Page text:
If you came to the Old Fire Hall expecting a highbrow discussion on artistic expression among the Yukon’s four federal candidates on Tuesday, you would have been disappointed.
Instead, artists expressed concerns about the survival of the fragile Yukon arts scene during the Arts, Heritage and Culture debate. And politicians doled out talking points.
In May, Ottawa cut funding for the Exhibition Transport Services program, said Canadian Artists Representation/Le front des artistes canadiens vice-president Mario Villeneuve.
The transportation program moved any visual art deemed to be significant to Canadian heritage across the country, bringing it to geographically remote yet artistically vibrant cities, like Whitehorse.
“It’s not as sexy as international trade or having a band go play in London for the embassy,” said Villeneuve, whose organization represents visual artists across the country.
“We’re just a little Yukon Arts Centre, but it really matters. We can’t afford to go see Vancouver, Montreal and Toronto’s shows every month, but we should be entitled to see them here.”
Whitehorse houses the only qualified gallery in the North, which benefited from the program.
“It can only be shown in galleries like the one we have here, which is a level A gallery, but it needs this special equipment, these special trucks, these special drivers who are also handlers,” said Villeneuve.
“There is no way to get it up here. The private companies that exist will come as far as Vancouver, but they will not come as far as the Yukon,” he said.
At least three shows a year came north from a major gallery, he said.
“We had some Chagall, some Emily Carr and a few Group of Seven pieces recently. Basically your big names, your art stars from the past, which, basically, we won’t have access to those shows anymore.”
Bringing Canadian art across the country is part of nation building, he said.
“I see it, as a Yukoner, that (the federal government) is saying, Yukon is not part of Canada.”
The program was scrapped because of a contractual issue, he said.
When new contracts were drawn up a year ago, there was no category for driver-handler in the government’s employee classification and there was no political will to solve the problem.
“They don’t say that is what it is,” he said. “But they didn’t come up with any good alternative to replace it, even when it was a valuable and financially viable project.”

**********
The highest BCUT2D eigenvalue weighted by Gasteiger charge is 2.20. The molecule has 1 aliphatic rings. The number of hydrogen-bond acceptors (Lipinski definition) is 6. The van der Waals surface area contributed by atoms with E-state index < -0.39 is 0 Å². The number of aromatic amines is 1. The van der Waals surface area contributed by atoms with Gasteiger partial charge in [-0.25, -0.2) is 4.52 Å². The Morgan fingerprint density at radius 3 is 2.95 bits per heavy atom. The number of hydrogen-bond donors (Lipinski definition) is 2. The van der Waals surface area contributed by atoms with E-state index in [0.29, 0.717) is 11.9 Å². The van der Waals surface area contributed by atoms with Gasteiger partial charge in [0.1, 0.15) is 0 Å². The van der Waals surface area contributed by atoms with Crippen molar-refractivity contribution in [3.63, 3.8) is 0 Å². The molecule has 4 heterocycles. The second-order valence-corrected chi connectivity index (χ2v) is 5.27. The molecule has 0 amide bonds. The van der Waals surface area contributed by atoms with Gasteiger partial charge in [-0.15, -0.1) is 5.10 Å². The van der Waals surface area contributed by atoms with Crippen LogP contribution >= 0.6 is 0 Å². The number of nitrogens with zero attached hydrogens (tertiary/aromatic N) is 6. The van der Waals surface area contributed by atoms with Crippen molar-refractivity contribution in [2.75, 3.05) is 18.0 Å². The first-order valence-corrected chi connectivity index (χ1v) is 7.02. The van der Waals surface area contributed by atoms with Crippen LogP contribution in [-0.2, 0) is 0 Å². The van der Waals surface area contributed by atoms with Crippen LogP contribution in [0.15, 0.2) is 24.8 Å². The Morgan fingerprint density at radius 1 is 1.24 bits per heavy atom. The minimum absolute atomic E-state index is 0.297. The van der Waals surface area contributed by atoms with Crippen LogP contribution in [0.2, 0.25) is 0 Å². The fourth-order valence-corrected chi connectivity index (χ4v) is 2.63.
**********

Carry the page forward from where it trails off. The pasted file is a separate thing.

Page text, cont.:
“This government just cut it because it was too problematic and thought there aren’t enough people in the North and arts are not important.”
The arts debate marked the first time Liberal Larry Bagnell, Conservative Darrell Pasloski, New Democrat Ken Bolton and the Green Party’s John Streicker squared off this election.
It was less debate than polite discussion.
For the most part, the candidates talked about how politics should affect the arts scene and to what degree.
One constituent asked whether the candidates agreed with Bill C-10, which allows the heritage minister to cut a tax credit to a arts project if it runs against vaguely defined public policy, such as pornography or violence.
“There is a responsibility for the people you elect to go to Ottawa to make decisions for all of us,” said Conservative candidate Darrell Pasloski.
“There are times when the people you elect make those decisions, and then you have an opportunity at a later date to reassess the performance of that person,” he said.
Pasloski was the only candidate who did not receive cheers or vocal support from the crowd.
“What I’m hearing is that, basically, we’re going to fund films as long as they’re made by Disney,” said NDP candidate Ken Bolton.
Bill C-10 is thought control, he said, suggesting a slow and gradual slide into government censorship.
There should be a peer-review process to evaluate federal funding priorities, said Bagnell and Streicker.
However, the debate failed to delve deeper into the issue. Instead, the discussion moved away from philosophic musings on censorship to the everyday concerns of the arts community.
Yukon youth need art to stay safe and healthy, said Ashley Camara, events co-ordinator for Bringing Youth Toward Equality, which depends on government arts grants.
“We’re about youth empowerment and engaging youth. We run workshops around the issues facing youth, but a lot of it can be very dry,” she said.
“So, if you’re taking to youth about racism or anti-bullying it can be very dry. How art fits into it is that it gets creative.”
The Liberal, New Democrat and Green Party candidates said they would reverse funding cuts made by the Conservatives, while Pasloski insisted his government had actually increased funding to the arts.